2007 Côte-Rôtie, Blonde du Seigneur, Domaine Georges Vernay

2007 Côte-Rôtie, Blonde du Seigneur, Domaine Georges Vernay

Red, Ready, but will keep   Red | Ready, but will keep | Domaine Georges Vernay | Code: 947020 | 2007 | France > Rhône > Cote Rotie | Northern Rhône blend | Medium-Full Bodied, Dry | 13.0 % alcohol

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The Story

Domaine Georges Vernay

Producer

Domaine Georges Vernay

Seeking to secure great wines from leading producers is not always an easy task, simply because the volumes are scarce and they are on everyone’s most wanted list. Domaine Georges Vernay is no exception.

Under Georges Vernay’s management, the domaine has contributed so much to keep Condrieu on the map, especially during the 1960s’ when the appellation covered only 8 hectares, that talking of Condrieu and not mentioning Domaine Georges Vernay could be like going to Jerusalem and not visiting the Church of The Holy Sepulchre, in other words a terrible mistake.

Today managed with brio by George’s daughter Christine and her husband Paul Ansellem, the domaine covers 8 Ha in Condrieu, making them one of the top three owners; 2.5 ha in Côte-Rôtie and 1.5 Ha in the Saint-Joseph appellations.

In Condrieu, three cuvees are made from vineyards situated in Condrieu, the heart of the appellation, on south to southeast facing steep slopes, and all express the purest; most restrained expression of  the Viognier grape.

From top to bottom: Côteau de Vernon, created in 1940 by Christine’s grand-father Francis, is the reference amongst all Condrieu: 60 years old vines on decomposed granite locally called “gore”, is a wine of great personality and definition and has on numerous occasion shown a surprising ability to age;

Chaillées de l’Enfer, made from 50 years old vines. Chaillées is the local name for small terraces which are so steep that working here is particularly arduous. This is an early ripening site and yields a wine which has more opulence, richness than the former; Terrasses de l’Empire, made from 40 years old vines is a great introduction to Condrieu, offering early approachability.

Côte-Rôtie is represented by two cuvees: Maison Rouge, a pure Syrah whose name refers to the small red house located at the feet of this impressively steep lieu-dit made of granite-rich soil and Blonde du Seigneur, a Syrah-Viognier blend which combines richness of flavours and a floral aspect. 

The Vins de Pays des Collines Rhodanienne's range represented by Le Pied de Samson (Viognier); Fleurs de Mai and Mirebaudy (Syrah cuvees) is really worth the discovery and constitute an ideal first step in your approach and exploration of this great domaine.

Grape

Northern Rhône blend

Northern Rhône blend

Region

Cote Rotie

Côte-Rôtie is one of the most famous of the northern Rhône appellations, with some single vineyard cuvées now selling for the same prices as First Growth Bordeaux. It is the northernmost outpost of the Syrah grape.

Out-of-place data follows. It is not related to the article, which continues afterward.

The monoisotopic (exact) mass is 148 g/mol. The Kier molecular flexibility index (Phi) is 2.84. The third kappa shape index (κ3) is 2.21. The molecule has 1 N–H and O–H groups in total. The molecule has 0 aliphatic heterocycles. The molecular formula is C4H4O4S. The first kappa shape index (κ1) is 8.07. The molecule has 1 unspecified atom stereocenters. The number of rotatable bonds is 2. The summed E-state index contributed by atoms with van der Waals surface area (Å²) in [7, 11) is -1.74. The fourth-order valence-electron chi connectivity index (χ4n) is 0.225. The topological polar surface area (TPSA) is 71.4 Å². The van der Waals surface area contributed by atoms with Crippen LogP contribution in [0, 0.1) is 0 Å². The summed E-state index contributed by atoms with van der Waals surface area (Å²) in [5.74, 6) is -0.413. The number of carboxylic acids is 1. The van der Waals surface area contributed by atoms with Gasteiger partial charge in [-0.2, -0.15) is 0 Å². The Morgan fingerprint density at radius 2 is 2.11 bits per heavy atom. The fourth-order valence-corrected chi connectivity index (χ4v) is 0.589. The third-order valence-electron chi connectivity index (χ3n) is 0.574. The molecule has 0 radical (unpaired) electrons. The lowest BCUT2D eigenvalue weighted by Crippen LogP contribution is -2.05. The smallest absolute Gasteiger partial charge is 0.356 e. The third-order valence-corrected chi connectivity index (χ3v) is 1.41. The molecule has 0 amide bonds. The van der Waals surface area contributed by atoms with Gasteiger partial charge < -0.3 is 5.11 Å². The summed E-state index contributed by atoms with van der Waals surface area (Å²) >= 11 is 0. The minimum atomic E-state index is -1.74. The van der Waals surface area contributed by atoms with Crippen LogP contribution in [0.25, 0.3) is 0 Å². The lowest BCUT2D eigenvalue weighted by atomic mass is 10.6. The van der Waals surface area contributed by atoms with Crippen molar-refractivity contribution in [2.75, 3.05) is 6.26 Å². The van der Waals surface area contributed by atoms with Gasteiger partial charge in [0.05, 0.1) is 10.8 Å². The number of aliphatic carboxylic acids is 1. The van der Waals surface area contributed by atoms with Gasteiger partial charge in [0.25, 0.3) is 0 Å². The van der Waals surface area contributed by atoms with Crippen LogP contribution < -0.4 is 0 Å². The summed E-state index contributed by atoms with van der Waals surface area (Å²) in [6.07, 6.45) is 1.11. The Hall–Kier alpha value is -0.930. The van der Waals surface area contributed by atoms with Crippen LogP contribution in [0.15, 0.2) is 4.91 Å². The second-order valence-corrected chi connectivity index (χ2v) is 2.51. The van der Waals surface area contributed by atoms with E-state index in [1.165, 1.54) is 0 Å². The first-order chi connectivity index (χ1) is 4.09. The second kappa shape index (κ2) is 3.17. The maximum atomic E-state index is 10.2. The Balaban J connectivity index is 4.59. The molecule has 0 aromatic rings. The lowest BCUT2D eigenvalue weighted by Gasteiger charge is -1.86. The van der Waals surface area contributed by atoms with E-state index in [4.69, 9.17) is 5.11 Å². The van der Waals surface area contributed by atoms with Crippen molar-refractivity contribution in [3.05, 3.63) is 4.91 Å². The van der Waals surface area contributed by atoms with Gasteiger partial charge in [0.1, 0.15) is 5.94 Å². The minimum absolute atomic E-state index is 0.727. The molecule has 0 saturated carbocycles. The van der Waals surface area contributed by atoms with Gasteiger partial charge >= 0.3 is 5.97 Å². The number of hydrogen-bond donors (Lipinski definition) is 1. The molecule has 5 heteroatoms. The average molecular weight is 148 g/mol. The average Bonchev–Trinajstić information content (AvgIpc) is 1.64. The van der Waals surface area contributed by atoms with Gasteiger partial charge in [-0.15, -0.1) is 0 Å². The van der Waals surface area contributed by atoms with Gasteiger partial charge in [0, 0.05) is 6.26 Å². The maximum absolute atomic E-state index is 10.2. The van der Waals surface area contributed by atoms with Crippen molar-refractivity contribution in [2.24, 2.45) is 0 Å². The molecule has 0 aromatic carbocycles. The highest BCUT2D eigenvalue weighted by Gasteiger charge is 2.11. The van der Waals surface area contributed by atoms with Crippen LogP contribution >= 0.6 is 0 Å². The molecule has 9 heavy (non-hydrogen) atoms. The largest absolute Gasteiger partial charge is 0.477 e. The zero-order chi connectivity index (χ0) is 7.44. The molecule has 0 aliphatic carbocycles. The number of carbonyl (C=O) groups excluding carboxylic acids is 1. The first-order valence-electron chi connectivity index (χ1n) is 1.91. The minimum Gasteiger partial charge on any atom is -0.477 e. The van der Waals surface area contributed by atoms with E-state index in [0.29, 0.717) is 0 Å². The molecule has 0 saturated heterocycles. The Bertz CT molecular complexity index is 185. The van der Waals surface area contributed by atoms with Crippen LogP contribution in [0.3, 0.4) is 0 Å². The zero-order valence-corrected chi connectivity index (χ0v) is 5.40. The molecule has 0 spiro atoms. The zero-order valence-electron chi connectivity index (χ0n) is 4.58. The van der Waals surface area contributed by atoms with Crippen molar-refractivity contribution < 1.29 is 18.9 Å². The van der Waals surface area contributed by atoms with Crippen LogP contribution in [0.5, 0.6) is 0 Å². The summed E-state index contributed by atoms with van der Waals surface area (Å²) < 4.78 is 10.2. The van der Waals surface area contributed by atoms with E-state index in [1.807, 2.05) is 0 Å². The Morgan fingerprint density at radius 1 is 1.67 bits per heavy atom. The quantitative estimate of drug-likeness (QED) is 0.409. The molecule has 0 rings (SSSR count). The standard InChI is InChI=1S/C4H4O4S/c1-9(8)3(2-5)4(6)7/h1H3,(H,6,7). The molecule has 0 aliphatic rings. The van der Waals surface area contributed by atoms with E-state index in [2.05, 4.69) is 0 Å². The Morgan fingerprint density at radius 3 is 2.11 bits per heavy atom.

Côte-Rôtie translates as ‘roasted hillside’, as the south-facing slopes are exposed to the maximum-possible sunlight. The appellation covers 500 hectares, with 200 hectares of vineyards stretched across eight kilometres.  Vines have been planted here since Roman times, although the appellation was only created in 1940.

Phylloxera devastated vineyards in the late 1800s and Côte-Rôtie’s fortunes remained in the doldrums for another century. After the War, a farmer would receive double the price for a kilo of apricots as for a kilo of grapes, hence vineyards were grubbed up and wine production became increasingly smaller.

It has only really been recognised as a top-quality wine-producing area since the 1970s, with Guigal being the main impetus behind its revival. The two best slopes, Côte Brune and Côte Blonde, rise steeply behind Ampuis and overlook the river. The Côte Brune wines are much firmer and more masculine (the soils are clay and ironstone), whereas the Côte Blonde makes wines with more finesse and elegance due to its light, sandy-limestone soil. Both the Côte Brune and Côte Blonde vineyards rise to 1,000 feet, with a gradient of 30 to 50 degrees.

The wines are made from the Syrah grape, however up to 20 percent of Viogner can be used in the blend, adding finesse, elegance and floral characteristics to the wine. Viognier ripens more quickly than Syrah and the appellation rules stipulate that the grapes must be added to the fermentation – rather than blended later. The best Côte-Rôtie are very deep in colour, tannic and spicy, and need 10 years to evolve and develop.

There are nearly 60 official vineyards (lieux-dits); the best-known are: La Mouline, La Chatillonne (Vidal-Fleury, owned by Guigal) and La Garde (Rostaing) in Côte Blonde; La Viallière, (Rostaing), La Landonne (Guigal, Rostaing) and La Turque (Guigal) in Côte Brune.

Styles vary from heavily-extracted tannic wines which need many years to soften through to lighter, supple and less-structured wines which do not require extended bottle ageing. The most famous wines of Côte-Rôtie are Guigal’s three single-vineyard cuvées: La Mouline, La Turque and La Landonne. These are aged in new wood for 48 months, and demand for them amongst connoisseurs and collectors is significant, leading to prices sometimes comparable to Bordeaux First Growths.

Recommended producers: GuigalGerrinRostaingOgierBurgaud
Best vintages: 2006, 2005, 2004, 2001, 1999, 1991, 1990, 1985

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